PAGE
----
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Larroudé Japan Guide

Larroudé Japan Guide

Marina’s Japan Travel Guide

Fresh from an absolutely unforgettable week in Japan with Ricardo and the kids for Spring break, Marina’s sharing her coveted list of the best of the best from her trip. From a sky-high stop for drinks with to-die-for views to a hidden vintage shopping treasures (shhhhh!) to the soba everyone was obsessed with, these are the stops you cannot miss.

What to eat:
Park Hyatt Tokyo for drinks.
Isetan Food Hall for a one-of-a-kind food bazaar experience.
Takashimaya Food Hall to find something sweet and savory.

What to do:
Shinjuku Gyoen, dubbed the Central Park of Tokyo.
Omoide Yokocho to wander this maze of small alleys crammed with izakaya-type restaurants. 

Where to shop:
Isetan Shinjuku for high-end wares.
Beams for a gorgeous curation of clothing.
Tokyu Hands for the absolute best of the best. Think luggage, pens, and more. 

What to eat:
Kagari Honten for the best soba—thank you, Jennifer Fisher for the incredible rec.
Ginza Sembikiya for a picture-perfect fruit parlor.
Muji Hotel for drinks and snacks when you need a mid-afternoon pick-me-up.
Kamachuku for an easy lunch or dinner. The kids loved it!
Nissan Cafe for custom latte art. So fun to see. 


 What to do:
Tokyo Tower for a little bit of history. It’s a landmark not to be missed.


 Where to shop:
Itoya for 8 floors of paper goods. 
Barneys New York for a walk down memory lane.
L’Appartement for incredible shopping of timeless pieces.
Dover Street Market for high-end streetwear, like its counterpart in NYC.
Uniqlo for their store windows that are second to none. 
Ginza Six for the best high-end shopping.
Tsutaya for a selection of beautiful books.
Amore Tokyo for the best vintage shopping, available in three separate locations. 

What to eat:
Shibuya Scramble Square Food Market for all sorts of gourmet eats.  


What to do:
Meiji Shrine, considered one of Tokyo’s most famous shrines, built in 1920.
Shibuya Crossing to see the world’s busiest pedestrian crossing in person—up to 3,000 people can cross at a single time.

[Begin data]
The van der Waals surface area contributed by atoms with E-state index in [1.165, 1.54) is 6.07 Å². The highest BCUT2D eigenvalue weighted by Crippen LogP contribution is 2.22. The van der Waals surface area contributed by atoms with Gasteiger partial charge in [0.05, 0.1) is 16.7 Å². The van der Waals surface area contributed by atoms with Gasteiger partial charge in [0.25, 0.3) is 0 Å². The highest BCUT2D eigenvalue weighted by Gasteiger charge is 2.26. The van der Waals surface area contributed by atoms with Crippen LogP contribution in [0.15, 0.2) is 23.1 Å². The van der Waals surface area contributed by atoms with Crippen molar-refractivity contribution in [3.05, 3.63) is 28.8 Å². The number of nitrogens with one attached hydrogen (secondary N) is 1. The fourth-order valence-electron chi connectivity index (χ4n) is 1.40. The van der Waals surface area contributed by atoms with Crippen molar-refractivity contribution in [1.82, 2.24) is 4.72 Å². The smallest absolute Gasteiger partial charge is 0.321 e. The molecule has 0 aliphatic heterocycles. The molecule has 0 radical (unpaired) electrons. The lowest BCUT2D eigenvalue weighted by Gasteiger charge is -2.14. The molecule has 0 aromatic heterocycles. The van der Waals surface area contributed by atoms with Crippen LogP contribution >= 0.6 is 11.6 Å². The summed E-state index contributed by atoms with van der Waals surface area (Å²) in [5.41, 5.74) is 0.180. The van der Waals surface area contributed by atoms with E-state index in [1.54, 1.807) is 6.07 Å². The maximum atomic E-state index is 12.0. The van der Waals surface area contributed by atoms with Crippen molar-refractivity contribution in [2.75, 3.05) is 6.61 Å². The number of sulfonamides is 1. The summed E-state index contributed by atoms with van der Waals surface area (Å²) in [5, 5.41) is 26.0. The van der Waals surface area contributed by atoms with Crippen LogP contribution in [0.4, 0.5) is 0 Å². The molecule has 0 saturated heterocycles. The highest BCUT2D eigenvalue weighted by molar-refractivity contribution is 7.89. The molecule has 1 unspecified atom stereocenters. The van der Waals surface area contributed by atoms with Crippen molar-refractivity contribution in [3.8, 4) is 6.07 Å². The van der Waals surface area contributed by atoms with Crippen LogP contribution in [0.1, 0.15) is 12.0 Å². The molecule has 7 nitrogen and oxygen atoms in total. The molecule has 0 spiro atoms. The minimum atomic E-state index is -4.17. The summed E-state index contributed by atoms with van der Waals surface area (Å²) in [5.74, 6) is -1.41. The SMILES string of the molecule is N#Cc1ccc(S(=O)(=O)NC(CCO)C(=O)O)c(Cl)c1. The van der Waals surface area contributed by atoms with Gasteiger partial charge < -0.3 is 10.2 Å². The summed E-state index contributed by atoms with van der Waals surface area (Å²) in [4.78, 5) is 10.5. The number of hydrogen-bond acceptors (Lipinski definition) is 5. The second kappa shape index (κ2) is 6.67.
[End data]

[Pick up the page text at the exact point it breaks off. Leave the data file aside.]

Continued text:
Where to shop:
Shibuya 109 to see a selection of clothes inspired by Harajuku and Y2k nostalgia. 
10TOW for great thrifting.
Parco Mall for an incredible afternoon of shipping. This was my favorite mall of the bunch with tons of cool stores and vintage shops.
Loft for great gifts and Japanese cosmetics.
Kiddyland Toy Store for gifts for the kids.

What to eat:
Gonpachi to quite literally step onto the set of  “Kill Bill.”
PST Pizza Roppongi for the best pizza in Tokyo.


What to do:
Roppongi Hill Tower to get the best view—the building is the 6th tallest building in Tokyo.


 Where to shop:
Roppongi Hills Mall to stop into Estanation especially. It’s super chic. 

Where to shop:
Prada to see the store alone, designed by legendary architects Herzog & de Meuron.
Commes de Garçon to get a firsthand look at the Tokyo version of the store.
Miu Miu because it’s simply gorgeous and so well done.


What to do:
Nezu Museum to have some coffee in the garden.

What to do:

Senso Ji Temple to see one of Tokyo’s colorful and popular temples.

What to eat:
Ganko Sushi for local fare that’s touristy but still great. 
Nishiki Market to eat where the chefs in Kyoto get all of their main ingredients. 
Chao Chao Sanjo Kiyamachi for the best dumplings in town.  
Kinobu for a real traditional dining experience—You sit on tatami mats, gaze at a bonsai, and get served by women in traditional dress.
Pontocho Alley to bar hop around the very best big and small bars, alike.  
What to do:
Gion Historic District to walk around to see traditional architecture. If you go at 4:40pm/5pm you have a better chance of seeing a Geisha.
The Moss garden at Saihoji temple to see an unreal garden of moss. Pro tip: reserve tickets in advance.
Arashiyama Bamboo Grove to stand along the tall stalks of bamboo—the experience is otherworldly. 
Higashiyama Jisho-ji (Silver temple) to see a beautiful zen temple IRL.
Philosopher's Walk to walk the beautiful, cherry-tree-lined path along the canal. 
Nijo Castle to get a look inside the former residence of the first shogun of the Edo Period.
Imperial Palace to step inside the first residence of the Emperor of Japan.
Kinkaku-ji (Golden Pavilion) for a visit to this picture-perfect landmark.
Where to Shop:
Aritsugu for special knives and kitchenware. The store dates back to the handmade samurai swords of the 1500s; the shop has remained in the same family and today still makes knives for the Imperial family.
Shijo-dori-Shopping Area for both the bigger brand names along with loads of little shops for handmade pottery, silk and linen handkerchiefs/scarves, and other knick knacks. 


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